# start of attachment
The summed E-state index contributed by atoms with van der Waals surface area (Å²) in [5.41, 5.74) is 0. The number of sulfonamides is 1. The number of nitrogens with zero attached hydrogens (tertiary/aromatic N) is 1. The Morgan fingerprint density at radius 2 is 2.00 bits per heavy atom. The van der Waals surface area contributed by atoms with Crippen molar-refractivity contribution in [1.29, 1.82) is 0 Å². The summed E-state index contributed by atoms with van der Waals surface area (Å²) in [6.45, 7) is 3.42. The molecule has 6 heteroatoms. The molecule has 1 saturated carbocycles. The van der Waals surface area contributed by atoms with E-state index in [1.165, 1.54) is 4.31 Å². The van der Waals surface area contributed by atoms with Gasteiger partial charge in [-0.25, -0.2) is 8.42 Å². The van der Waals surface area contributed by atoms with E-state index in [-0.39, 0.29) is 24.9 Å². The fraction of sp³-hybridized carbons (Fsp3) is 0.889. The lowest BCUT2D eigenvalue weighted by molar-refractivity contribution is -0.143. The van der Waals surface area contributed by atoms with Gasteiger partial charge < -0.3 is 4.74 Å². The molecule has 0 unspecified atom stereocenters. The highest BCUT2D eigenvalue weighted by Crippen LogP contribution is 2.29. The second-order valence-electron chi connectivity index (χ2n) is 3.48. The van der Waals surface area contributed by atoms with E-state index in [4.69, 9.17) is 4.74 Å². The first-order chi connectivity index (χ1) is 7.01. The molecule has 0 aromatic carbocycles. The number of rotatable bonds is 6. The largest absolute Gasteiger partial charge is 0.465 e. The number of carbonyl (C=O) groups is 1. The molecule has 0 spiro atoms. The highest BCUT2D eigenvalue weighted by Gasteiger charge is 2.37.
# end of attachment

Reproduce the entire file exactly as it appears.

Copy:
The summed E-state index contributed by atoms with van der Waals surface area (Å²) in [5.41, 5.74) is 0. The number of sulfonamides is 1. The number of nitrogens with zero attached hydrogens (tertiary/aromatic N) is 1. The Morgan fingerprint density at radius 2 is 2.00 bits per heavy atom. The van der Waals surface area contributed by atoms with Crippen molar-refractivity contribution in [1.29, 1.82) is 0 Å². The summed E-state index contributed by atoms with van der Waals surface area (Å²) in [6.45, 7) is 3.42. The molecule has 6 heteroatoms. The molecule has 1 saturated carbocycles. The van der Waals surface area contributed by atoms with E-state index in [1.165, 1.54) is 4.31 Å². The van der Waals surface area contributed by atoms with Gasteiger partial charge in [-0.25, -0.2) is 8.42 Å². The van der Waals surface area contributed by atoms with E-state index in [-0.39, 0.29) is 24.9 Å². The fraction of sp³-hybridized carbons (Fsp3) is 0.889. The lowest BCUT2D eigenvalue weighted by molar-refractivity contribution is -0.143. The van der Waals surface area contributed by atoms with Gasteiger partial charge < -0.3 is 4.74 Å². The molecule has 0 unspecified atom stereocenters. The highest BCUT2D eigenvalue weighted by Crippen LogP contribution is 2.29. The second-order valence-electron chi connectivity index (χ2n) is 3.48. The van der Waals surface area contributed by atoms with E-state index in [4.69, 9.17) is 4.74 Å². The first-order chi connectivity index (χ1) is 7.01. The molecule has 0 aromatic carbocycles. The number of rotatable bonds is 6. The largest absolute Gasteiger partial charge is 0.465 e. The number of carbonyl (C=O) groups is 1. The molecule has 0 spiro atoms. The highest BCUT2D eigenvalue weighted by Gasteiger charge is 2.37.